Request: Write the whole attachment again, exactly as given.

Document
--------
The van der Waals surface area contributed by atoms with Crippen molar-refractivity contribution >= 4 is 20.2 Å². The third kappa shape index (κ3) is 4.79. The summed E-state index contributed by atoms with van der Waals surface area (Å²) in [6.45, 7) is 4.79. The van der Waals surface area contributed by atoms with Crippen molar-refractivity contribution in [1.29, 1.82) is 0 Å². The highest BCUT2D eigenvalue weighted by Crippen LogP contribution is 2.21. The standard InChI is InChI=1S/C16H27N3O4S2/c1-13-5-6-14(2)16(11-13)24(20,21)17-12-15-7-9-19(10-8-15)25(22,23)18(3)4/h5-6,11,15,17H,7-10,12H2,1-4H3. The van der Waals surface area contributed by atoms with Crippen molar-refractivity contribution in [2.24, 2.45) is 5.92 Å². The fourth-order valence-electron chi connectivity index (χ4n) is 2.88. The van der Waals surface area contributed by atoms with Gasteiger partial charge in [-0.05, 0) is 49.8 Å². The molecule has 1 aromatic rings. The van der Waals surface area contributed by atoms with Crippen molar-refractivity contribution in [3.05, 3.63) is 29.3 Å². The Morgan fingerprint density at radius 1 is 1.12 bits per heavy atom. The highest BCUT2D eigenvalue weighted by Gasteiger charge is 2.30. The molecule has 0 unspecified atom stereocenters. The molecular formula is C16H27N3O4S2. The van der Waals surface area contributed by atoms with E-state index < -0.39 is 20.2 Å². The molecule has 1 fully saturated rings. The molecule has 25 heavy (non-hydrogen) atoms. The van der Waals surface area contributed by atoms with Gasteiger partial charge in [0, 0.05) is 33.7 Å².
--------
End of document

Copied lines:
The van der Waals surface area contributed by atoms with Crippen molar-refractivity contribution >= 4 is 20.2 Å². The third kappa shape index (κ3) is 4.79. The summed E-state index contributed by atoms with van der Waals surface area (Å²) in [6.45, 7) is 4.79. The van der Waals surface area contributed by atoms with Crippen molar-refractivity contribution in [1.29, 1.82) is 0 Å². The highest BCUT2D eigenvalue weighted by Crippen LogP contribution is 2.21. The standard InChI is InChI=1S/C16H27N3O4S2/c1-13-5-6-14(2)16(11-13)24(20,21)17-12-15-7-9-19(10-8-15)25(22,23)18(3)4/h5-6,11,15,17H,7-10,12H2,1-4H3. The van der Waals surface area contributed by atoms with Crippen molar-refractivity contribution in [2.24, 2.45) is 5.92 Å². The fourth-order valence-electron chi connectivity index (χ4n) is 2.88. The van der Waals surface area contributed by atoms with Gasteiger partial charge in [-0.05, 0) is 49.8 Å². The molecule has 1 aromatic rings. The van der Waals surface area contributed by atoms with Crippen molar-refractivity contribution in [3.05, 3.63) is 29.3 Å². The Morgan fingerprint density at radius 1 is 1.12 bits per heavy atom. The highest BCUT2D eigenvalue weighted by Gasteiger charge is 2.30. The molecule has 0 unspecified atom stereocenters. The molecular formula is C16H27N3O4S2. The van der Waals surface area contributed by atoms with E-state index < -0.39 is 20.2 Å². The molecule has 1 fully saturated rings. The molecule has 25 heavy (non-hydrogen) atoms. The van der Waals surface area contributed by atoms with Gasteiger partial charge in [0, 0.05) is 33.7 Å².